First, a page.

Getting Healthy in Prison
In a previous post I compared the behaviors of the clients in the correctional facility to those of someone who did not learn behaviors taught in kindergarten. From one reader, I had a disappointing comment, but that is to be expected. My comment may have been perceived as demeaning, but I didn't intend it that way. My experiences with these clients are very rewarding and at times very sad. It is from their observation and perception that I get my inspiration.
The other day I had a conversation with an inmate who has a great attitude toward being in the facility. He says, “I have an out date!” unlike some who are on their way to many years in the prison system. He was able to say that while being in a correctional facility is not his first choice he found positive aspects of the experience:
- He was diagnosed with HTN and hypercholesterolemia while being incarcerated; he was unaware until he was identified at intake.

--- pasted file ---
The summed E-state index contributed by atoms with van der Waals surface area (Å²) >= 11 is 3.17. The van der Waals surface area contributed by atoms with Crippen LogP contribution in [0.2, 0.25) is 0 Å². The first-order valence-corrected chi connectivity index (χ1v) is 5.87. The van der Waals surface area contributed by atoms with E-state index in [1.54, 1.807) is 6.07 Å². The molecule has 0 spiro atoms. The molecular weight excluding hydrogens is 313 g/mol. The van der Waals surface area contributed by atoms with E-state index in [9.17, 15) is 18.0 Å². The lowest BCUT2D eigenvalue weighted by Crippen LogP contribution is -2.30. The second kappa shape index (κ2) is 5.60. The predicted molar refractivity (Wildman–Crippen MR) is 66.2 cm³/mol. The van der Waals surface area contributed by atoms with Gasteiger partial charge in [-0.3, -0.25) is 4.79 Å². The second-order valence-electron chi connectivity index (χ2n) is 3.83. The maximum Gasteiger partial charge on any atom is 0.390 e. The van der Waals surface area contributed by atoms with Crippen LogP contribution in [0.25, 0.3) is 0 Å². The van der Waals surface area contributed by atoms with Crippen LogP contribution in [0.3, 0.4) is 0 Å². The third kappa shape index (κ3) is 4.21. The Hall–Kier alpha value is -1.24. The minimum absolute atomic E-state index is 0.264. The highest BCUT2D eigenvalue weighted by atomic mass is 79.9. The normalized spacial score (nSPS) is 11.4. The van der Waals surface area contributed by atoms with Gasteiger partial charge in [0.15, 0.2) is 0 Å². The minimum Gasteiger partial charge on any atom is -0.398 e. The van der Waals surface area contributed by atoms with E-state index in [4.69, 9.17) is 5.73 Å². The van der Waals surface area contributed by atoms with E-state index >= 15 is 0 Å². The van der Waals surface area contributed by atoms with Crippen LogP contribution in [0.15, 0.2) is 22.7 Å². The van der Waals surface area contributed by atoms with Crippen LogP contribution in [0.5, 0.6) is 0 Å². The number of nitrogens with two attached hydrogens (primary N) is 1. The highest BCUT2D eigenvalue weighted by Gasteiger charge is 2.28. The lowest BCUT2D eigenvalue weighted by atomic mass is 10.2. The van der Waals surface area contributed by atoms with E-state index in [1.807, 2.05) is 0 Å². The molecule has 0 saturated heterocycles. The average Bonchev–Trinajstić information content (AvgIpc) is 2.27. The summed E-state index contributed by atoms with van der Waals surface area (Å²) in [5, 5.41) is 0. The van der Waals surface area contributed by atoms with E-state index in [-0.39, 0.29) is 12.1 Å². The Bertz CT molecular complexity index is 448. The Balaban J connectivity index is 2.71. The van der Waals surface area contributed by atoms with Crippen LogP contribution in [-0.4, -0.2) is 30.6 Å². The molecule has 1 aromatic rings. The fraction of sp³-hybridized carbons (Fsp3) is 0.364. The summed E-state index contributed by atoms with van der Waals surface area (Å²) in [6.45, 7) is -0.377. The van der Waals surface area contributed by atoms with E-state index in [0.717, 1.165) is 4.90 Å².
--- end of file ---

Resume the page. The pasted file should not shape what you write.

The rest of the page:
- He has healthcare and a treatment plan.
- He is getting his medication regularly and he is in good control.
- He has lost 10 pounds.
- He is not participating in those behaviors that are considered unhealthy, like smoking, excessive alcohol use and drug use.
He went on to explain how he has changed his lifestyle by making smart dietary choices from the commissary list. Unfortunately, there are very few choices to support a healthy lifestyle, but he has managed to achieve it. Sadly the only items that are considered healthy are fruit cups and canned tuna; the rest of the choices are filled with empty calories and lots of salt! He has since learned while the meals may not be as tasty as home, the meals are low in sodium, low in fat and calories, and considered heart-minded. This role is very gratifying and I appreciate the opportunity to share my knowledge as they share theirs.